The implication, as I see it, is that our emotional health requires socially positioning ourselves within a community of empathy. This is not to say that every friend we have has to be an empathic genius. But rather we should be wary of being without empathic support. If you drew a map of your social support network, how many people could really offer you the gift of deep empathy?
Of course, the flip side is that if we want people to display empathy towards us, this is most likely to happen when we display our vulnerability to them. Without exposing ourselves, making that human connection we need to combat shame is nearly impossible.
5.The Museum of Epic Failure
One of my personal pet projects is to create the world’s first Empathy Museum. With this in mind, my final question to Brené was as follows: ‘Imagine you could create a Museum of Daring Greatly. Not a dusty Victorian museum full of displays behind glass cabinets, but an experiential and conversational public space that could really transform people. What would you put in the museum?’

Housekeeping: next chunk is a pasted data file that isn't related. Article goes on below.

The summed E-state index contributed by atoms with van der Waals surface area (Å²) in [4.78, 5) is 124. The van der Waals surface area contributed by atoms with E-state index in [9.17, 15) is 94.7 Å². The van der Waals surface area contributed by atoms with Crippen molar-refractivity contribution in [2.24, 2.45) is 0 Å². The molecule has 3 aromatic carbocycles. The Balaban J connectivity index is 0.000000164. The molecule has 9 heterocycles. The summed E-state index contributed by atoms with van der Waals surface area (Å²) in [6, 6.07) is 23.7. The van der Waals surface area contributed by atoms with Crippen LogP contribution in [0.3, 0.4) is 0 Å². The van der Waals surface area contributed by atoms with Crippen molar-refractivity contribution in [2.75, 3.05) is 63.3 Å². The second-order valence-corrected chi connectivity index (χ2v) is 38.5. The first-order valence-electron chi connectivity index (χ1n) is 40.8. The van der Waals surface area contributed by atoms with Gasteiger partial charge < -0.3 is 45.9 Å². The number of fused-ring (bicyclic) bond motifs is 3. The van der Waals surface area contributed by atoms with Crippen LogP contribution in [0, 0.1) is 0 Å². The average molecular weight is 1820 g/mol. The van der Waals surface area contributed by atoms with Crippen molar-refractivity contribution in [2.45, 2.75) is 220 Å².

To which she replied, without a moment’s pause, ‘I wouldn’t found a Museum of Daring Greatly. I would found a Museum of Epic Failure.’
I love that idea – a museum full of examples of people who failed at what they strived to achieve, who took risks, who made themselves vulnerable. Only when we realise how much failure has been a staple of human affairs, and how many people – often renowned figures – have failed in their endeavours, will we be ready to embrace failure, like vulnerability, as a kind of virtue.
In answering my question Brené was no doubt thinking of the 1910 speech delivered by Theodore Roosevelt that gave the title to her new book – and which applauds a certain kind of epic failure:
It is not the critic who counts; not the man who points out how the strong man stumbles, or where the doer of deeds could have done them better. The credit belongs to the man who is actually in the arena, whose face is marred by dust and sweat and blood; who strives valiantly; who errs, who comes short again and again, because there is no effort without error and shortcoming; but who does actually strive to do the deeds; who knows great enthusiasms, the great devotions; who spends himself in a worthy cause; who at the best knows in the end the triumph of high achievement, and who at the worst, if he fails, at least fails while daring greatly.
Roman Krznaric is the author The Wonderbox: Curious Histories of How to Live and How to Find Fulfilling Work. He is a founding faculty member of The School of Life, and blogs on empathy and the art of living at www.outrospection.org. Watch his RSA talk on The Six Habits of Highly Empathic People. Follow him @romankrznaric